AFGHANISTAN: Winter planning aims to save lives
Children are exposed to cold weather in a makeshift settlement in Kabul
KABUL, 25 October 2012 (IRIN) - After last year’s Afghan winter - the harshest in 15 years - killed dozens of displaced children in urban settlements, government and aid agencies in Afghanistan are preparing themselves for the coming winter.
As of 30 September 2012, the UN Refugee Agency (UNHCR) reported 445,856 persons internally displaced due to conflict. Many of these live in informal settlements in and around Kabul, but their numbers can be hard to track.
The UN Office for Coordination of Humanitarian Affairs (OCHA) is compiling data on the size of the settlements, where the deaths occurred, to scale up its winter assistance stocks accordingly, the deputy head of the Afghanistan office, Arnhild Spence, told IRIN.
The Afghan National Disaster Management Authority is in the process of collecting and consolidating data on preparedness measures which the various line ministries are undertaking in the provinces.
Natural hazards (from floods, to droughts to avalanches) are recurrent in Afghanistan, making the poorest Afghans - not only residents of informal urban settlements, but also those in mountainous, avalanche-prone areas of the northeast, central highlands and east - even more vulnerable.
The government has transferred 90 million Afghanis (US$1.6 million) to each of the country’s 34 provinces to deal with the possible emergency situation during the winter, according to Afghanistan Humanitarian Country Team winterization preparedness status update
on 22 October 2012.
The UN Refugee Agency (UNHCR), in coordination with the Afghan authorities and other aid agencies, is planning to distribute blankets, plastic sheets, charcoal, and warm clothes to 240,000 people in less-accessible rural areas where internally displaced persons (IDPs) and refugees who have returned from Pakistan and Iran are living in difficult conditions in isolated remote communities, according to spokesperson Mohammad Nader Farhad.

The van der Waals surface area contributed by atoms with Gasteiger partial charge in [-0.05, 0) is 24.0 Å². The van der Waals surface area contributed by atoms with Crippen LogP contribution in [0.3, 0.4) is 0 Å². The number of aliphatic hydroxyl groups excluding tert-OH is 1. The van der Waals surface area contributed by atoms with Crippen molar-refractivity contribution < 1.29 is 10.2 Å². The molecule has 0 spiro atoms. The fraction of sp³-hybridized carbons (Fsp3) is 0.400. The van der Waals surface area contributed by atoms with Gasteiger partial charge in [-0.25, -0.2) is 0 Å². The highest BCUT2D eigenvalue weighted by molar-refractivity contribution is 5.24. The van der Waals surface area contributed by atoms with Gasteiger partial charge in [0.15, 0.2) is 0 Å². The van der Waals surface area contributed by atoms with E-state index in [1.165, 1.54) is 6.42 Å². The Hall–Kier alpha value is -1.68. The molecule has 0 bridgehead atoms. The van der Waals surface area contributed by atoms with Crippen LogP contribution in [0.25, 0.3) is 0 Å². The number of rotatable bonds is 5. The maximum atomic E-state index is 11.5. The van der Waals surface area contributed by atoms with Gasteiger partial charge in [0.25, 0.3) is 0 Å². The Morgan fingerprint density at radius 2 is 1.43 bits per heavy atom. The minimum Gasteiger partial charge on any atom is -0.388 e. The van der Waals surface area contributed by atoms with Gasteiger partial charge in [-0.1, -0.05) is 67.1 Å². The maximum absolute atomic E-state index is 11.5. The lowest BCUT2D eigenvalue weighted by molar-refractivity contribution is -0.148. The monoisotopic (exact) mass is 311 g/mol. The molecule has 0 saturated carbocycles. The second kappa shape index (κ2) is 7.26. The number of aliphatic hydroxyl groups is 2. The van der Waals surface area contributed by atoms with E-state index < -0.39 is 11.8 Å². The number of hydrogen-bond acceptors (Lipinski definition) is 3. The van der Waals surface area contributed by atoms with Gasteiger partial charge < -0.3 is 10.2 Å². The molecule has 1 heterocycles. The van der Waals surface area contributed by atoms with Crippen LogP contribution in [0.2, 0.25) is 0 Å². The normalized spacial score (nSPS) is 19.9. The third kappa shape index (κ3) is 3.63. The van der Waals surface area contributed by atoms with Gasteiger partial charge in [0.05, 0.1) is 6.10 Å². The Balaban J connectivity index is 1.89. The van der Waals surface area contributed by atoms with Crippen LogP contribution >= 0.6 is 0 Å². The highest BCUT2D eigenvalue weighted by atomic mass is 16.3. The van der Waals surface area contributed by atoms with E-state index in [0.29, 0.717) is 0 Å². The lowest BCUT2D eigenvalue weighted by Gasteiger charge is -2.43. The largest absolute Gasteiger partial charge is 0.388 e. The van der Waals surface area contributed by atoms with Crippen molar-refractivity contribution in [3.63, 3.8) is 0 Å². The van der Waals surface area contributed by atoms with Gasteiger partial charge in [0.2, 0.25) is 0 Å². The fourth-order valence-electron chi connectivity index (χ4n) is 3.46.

The Afghan Red Crescent Society is establishing four disaster response units, with about 3,300 volunteers assigned, to provide assistance during winter emergencies.
As the 2012-13 cold season begins, OCHA says 13 provinces are at a high or very high risk
of an extreme winter.
Still, Spence said, “we are expecting a slightly less harsh winter than last year in Afghanistan, which was exceptionally cold.”
In an open letter
on 18 October, a coalition of 30 NGOs, including Amnesty International, the Norwegian Refugee Council, and the Agency Coordinating Body for Afghan Relief called for urgent assistance for vulnerable displaced people, pointing to the death last year of at least 100 people - mostly children - in Kabul’s settlements alone.
“What happened last year was a preventable tragedy, and should act as a sharp reminder that emergency assistance must be provided immediately, before the winter arrives,” said Polly Truscott, deputy director of Amnesty International’s Asia-Pacific Programme.
On 22 October, the national IDP task force, which brings together government and aid partners, met in Kabul to discuss among other things preparations for winter assistance for the displaced. Another coordination forum, the Kabul Informal Settlement Task Force, has agreed to meet every month from now throughout the winter to better respond to the needs of the displaced.
Thanks to increasing acceptance by donors that a response is needed to the plight of urban IDPs, and thanks also to the work of aid agencies, the condition of IDPs has slightly improved compared to two years ago, Nassim Majidi, co-director of Samuel Hall Consulting, a research and consulting organization based in Kabul, told IRIN. But she said their housing - mud homes and tents - was still not adapted to Kabul’s harsh winter conditions. Accusations that community leaders are not distributing relief items properly have not helped, she added. “Families are naturally very worried about the upcoming winter.”
The Ministry of Refugees and Repatriations is drafting a national IDP policy, planned to be released in March 2013. Aid agencies say it is an important step in acknowledging the scope of the IDP problem and expanding attention beyond Kabul and its informal urban settlements to the needs of IDPs nationwide. Amnesty says what is needed now is urgent action.
“We urge the Government of Afghanistan, international donors and relevant humanitarian organisations to immediately launch a winter assistance campaign to help ensure adequate planning and preparedness to safeguard the lives of hundreds of thousands of IDPs across Afghanistan over the next few critical months,” the open letter said.